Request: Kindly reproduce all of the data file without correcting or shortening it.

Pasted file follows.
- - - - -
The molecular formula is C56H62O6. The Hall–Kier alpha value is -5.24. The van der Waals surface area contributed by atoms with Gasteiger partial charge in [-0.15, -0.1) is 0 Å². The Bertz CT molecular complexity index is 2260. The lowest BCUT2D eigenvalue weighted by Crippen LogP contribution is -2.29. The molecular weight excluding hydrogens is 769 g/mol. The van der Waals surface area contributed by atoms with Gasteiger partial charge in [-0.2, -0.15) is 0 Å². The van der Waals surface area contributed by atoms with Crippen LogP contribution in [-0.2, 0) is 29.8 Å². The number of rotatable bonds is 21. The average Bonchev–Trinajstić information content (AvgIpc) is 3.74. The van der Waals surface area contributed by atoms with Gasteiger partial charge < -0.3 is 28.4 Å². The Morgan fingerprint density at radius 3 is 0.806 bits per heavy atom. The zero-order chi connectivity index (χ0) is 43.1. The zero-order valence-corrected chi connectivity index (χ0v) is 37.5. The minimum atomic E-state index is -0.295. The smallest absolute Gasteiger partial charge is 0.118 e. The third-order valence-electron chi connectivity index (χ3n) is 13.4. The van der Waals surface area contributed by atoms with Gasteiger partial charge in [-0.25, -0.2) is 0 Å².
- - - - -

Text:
The molecular formula is C56H62O6. The Hall–Kier alpha value is -5.24. The van der Waals surface area contributed by atoms with Gasteiger partial charge in [-0.15, -0.1) is 0 Å². The Bertz CT molecular complexity index is 2260. The lowest BCUT2D eigenvalue weighted by Crippen LogP contribution is -2.29. The molecular weight excluding hydrogens is 769 g/mol. The van der Waals surface area contributed by atoms with Gasteiger partial charge in [-0.2, -0.15) is 0 Å². The van der Waals surface area contributed by atoms with Crippen LogP contribution in [-0.2, 0) is 29.8 Å². The number of rotatable bonds is 21. The average Bonchev–Trinajstić information content (AvgIpc) is 3.74. The van der Waals surface area contributed by atoms with Gasteiger partial charge < -0.3 is 28.4 Å². The Morgan fingerprint density at radius 3 is 0.806 bits per heavy atom. The zero-order chi connectivity index (χ0) is 43.1. The zero-order valence-corrected chi connectivity index (χ0v) is 37.5. The minimum atomic E-state index is -0.295. The smallest absolute Gasteiger partial charge is 0.118 e. The third-order valence-electron chi connectivity index (χ3n) is 13.4. The van der Waals surface area contributed by atoms with Gasteiger partial charge in [-0.25, -0.2) is 0 Å².